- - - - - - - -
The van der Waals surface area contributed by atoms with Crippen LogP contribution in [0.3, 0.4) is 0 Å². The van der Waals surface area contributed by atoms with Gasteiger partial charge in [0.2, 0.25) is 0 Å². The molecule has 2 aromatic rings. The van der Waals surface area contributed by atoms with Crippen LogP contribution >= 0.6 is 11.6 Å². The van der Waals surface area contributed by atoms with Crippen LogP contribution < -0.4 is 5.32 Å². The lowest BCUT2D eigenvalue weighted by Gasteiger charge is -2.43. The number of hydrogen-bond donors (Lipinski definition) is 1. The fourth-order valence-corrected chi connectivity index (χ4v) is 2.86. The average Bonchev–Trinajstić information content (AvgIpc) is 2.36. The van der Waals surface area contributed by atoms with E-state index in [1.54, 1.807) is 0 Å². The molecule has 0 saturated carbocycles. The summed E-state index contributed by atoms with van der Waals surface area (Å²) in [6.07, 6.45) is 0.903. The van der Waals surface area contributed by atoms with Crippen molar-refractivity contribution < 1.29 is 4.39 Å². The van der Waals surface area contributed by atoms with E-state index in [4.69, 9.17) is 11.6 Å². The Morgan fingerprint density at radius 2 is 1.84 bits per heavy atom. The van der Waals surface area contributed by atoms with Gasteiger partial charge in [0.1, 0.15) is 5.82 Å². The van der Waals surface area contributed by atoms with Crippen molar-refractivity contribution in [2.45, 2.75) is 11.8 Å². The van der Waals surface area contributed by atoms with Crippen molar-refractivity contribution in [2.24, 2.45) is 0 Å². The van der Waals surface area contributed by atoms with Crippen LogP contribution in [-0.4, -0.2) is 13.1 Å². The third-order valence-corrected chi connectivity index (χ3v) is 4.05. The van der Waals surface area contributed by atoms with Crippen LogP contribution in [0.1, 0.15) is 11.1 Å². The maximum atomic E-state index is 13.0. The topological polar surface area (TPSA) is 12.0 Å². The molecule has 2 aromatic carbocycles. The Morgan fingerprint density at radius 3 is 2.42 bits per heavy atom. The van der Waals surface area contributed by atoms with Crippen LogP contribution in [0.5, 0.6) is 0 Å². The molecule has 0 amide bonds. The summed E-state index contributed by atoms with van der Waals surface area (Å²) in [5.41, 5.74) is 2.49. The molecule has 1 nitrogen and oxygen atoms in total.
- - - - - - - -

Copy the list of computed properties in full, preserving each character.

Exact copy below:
The van der Waals surface area contributed by atoms with Crippen LogP contribution in [0.3, 0.4) is 0 Å². The van der Waals surface area contributed by atoms with Gasteiger partial charge in [0.2, 0.25) is 0 Å². The molecule has 2 aromatic rings. The van der Waals surface area contributed by atoms with Crippen LogP contribution >= 0.6 is 11.6 Å². The van der Waals surface area contributed by atoms with Crippen LogP contribution < -0.4 is 5.32 Å². The lowest BCUT2D eigenvalue weighted by Gasteiger charge is -2.43. The number of hydrogen-bond donors (Lipinski definition) is 1. The fourth-order valence-corrected chi connectivity index (χ4v) is 2.86. The average Bonchev–Trinajstić information content (AvgIpc) is 2.36. The van der Waals surface area contributed by atoms with E-state index in [1.54, 1.807) is 0 Å². The molecule has 0 saturated carbocycles. The summed E-state index contributed by atoms with van der Waals surface area (Å²) in [6.07, 6.45) is 0.903. The van der Waals surface area contributed by atoms with Crippen molar-refractivity contribution < 1.29 is 4.39 Å². The van der Waals surface area contributed by atoms with E-state index in [4.69, 9.17) is 11.6 Å². The Morgan fingerprint density at radius 2 is 1.84 bits per heavy atom. The van der Waals surface area contributed by atoms with Gasteiger partial charge in [0.1, 0.15) is 5.82 Å². The van der Waals surface area contributed by atoms with Crippen molar-refractivity contribution in [2.45, 2.75) is 11.8 Å². The van der Waals surface area contributed by atoms with Crippen molar-refractivity contribution in [2.24, 2.45) is 0 Å². The van der Waals surface area contributed by atoms with Crippen LogP contribution in [-0.4, -0.2) is 13.1 Å². The third-order valence-corrected chi connectivity index (χ3v) is 4.05. The van der Waals surface area contributed by atoms with Crippen LogP contribution in [0.1, 0.15) is 11.1 Å². The maximum atomic E-state index is 13.0. The topological polar surface area (TPSA) is 12.0 Å². The molecule has 2 aromatic carbocycles. The Morgan fingerprint density at radius 3 is 2.42 bits per heavy atom. The van der Waals surface area contributed by atoms with Crippen LogP contribution in [0.5, 0.6) is 0 Å². The molecule has 0 amide bonds. The summed E-state index contributed by atoms with van der Waals surface area (Å²) in [5.41, 5.74) is 2.49. The molecule has 1 nitrogen and oxygen atoms in total.